‘Chatima tova?’ To be inscribed in the Book of Life is insufficient

The writers of this column are absolutely sure that the day will come when it will be possible to express their wishes on a Facebook wall where it will be completely valid.

By HAIM KATZ, SAM KATZ
October 2, 2019 21:18
A picture illustration shows a Facebook logo reflected in a person's eye

A picture illustration shows a Facebook logo reflected in a person's eye. (photo credit: REUTERS/DADO RUVIC/ILLUSTRATION/FILE PHOTO)

As we enter into the High Holy Days, we are made more aware than ever of the legal significance of being entered into the Book of Life. But we all know that this is not sufficient.

A divine signature – a chatima tova – is a prerequisite for the entry in the Book to become effective.

So, also, down here in the earthly prosaicness of the legal world, a signature on a document can determine its validity and effectiveness. Or does it?

This is indeed obvious most of the time, but the story told below has a certain twist and gloss on that understanding.

As we are all aware, every generation develops new modes of thinking and technologies – and the law, in the old rabbinic phrase, always “follows the generations.” By definition, legislators, when faced with new realities, have to study and think carefully how to change the law to meet these exigencies without upsetting the norms of society and customary human interchange.

So you can imagine the surprise of Jacob who, the day after attending the burial of his uncle, Gershon, found a voicemail that was left on his phone by the deceased only hours before he had passed on to a better world.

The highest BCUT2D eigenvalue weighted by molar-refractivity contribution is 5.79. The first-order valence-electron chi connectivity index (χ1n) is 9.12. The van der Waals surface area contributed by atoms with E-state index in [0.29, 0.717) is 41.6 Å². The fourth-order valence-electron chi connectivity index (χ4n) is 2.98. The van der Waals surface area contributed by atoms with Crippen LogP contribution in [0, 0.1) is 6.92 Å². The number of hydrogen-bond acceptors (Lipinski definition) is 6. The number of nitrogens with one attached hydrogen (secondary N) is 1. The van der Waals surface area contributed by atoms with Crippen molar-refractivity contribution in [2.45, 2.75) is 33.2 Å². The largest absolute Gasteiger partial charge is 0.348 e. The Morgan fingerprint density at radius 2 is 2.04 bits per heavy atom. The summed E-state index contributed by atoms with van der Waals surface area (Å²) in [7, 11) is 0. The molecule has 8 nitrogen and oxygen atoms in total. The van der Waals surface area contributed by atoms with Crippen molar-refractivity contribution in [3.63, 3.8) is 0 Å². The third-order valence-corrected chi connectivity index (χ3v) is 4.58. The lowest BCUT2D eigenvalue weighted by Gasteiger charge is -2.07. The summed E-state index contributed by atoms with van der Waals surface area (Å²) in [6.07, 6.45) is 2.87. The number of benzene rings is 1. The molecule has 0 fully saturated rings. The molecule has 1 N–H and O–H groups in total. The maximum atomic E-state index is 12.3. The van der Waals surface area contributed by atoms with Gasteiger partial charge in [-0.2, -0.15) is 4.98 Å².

Jacob found it surreal to hear the clear voice of Gershon telling him: “My dear nephew Jacob, I have always known that you wanted to inherit my beachfront property in Herzliya Pituah. Please take a look at my wall on my Facebook, and I’m sure that you will have a pleasant surprise.”

Famous last words indeed.

For far from being a pleasant surprise and simply inheriting a piece of valuable land, the voicemail was an opening to an intense legal battle.

Jacob rushed to his computer and indeed found on his deceased uncle’s Facebook wall a last will and testament in which his beloved uncle left him the valuable beachfront property.

But other members of the family – who weren’t mentioned on the Facebook wall – didn’t quite share Jacob’s joy nor his sense of gratitude for the departed uncle.

When Jacob brought a photograph of the Facebook wall to the Succession Cases Registrar, he was certain that he was on to what the Americans call a “slam dunk” situation – despite the carping of his siblings and Gershon’s children, who were outraged to be disinherited. A certainty. No one, after all, disputed that this was Gershon’s express wish, and surely – to paraphrase the words of the Supreme Court – following the wishes of the deceased is part of our culture and part of the norms of Israeli society.
However, the members of the family brought in their own lawyers and claimed that the will had no validity whatsoever. For a start, it had no witnesses. And it lacked a signature.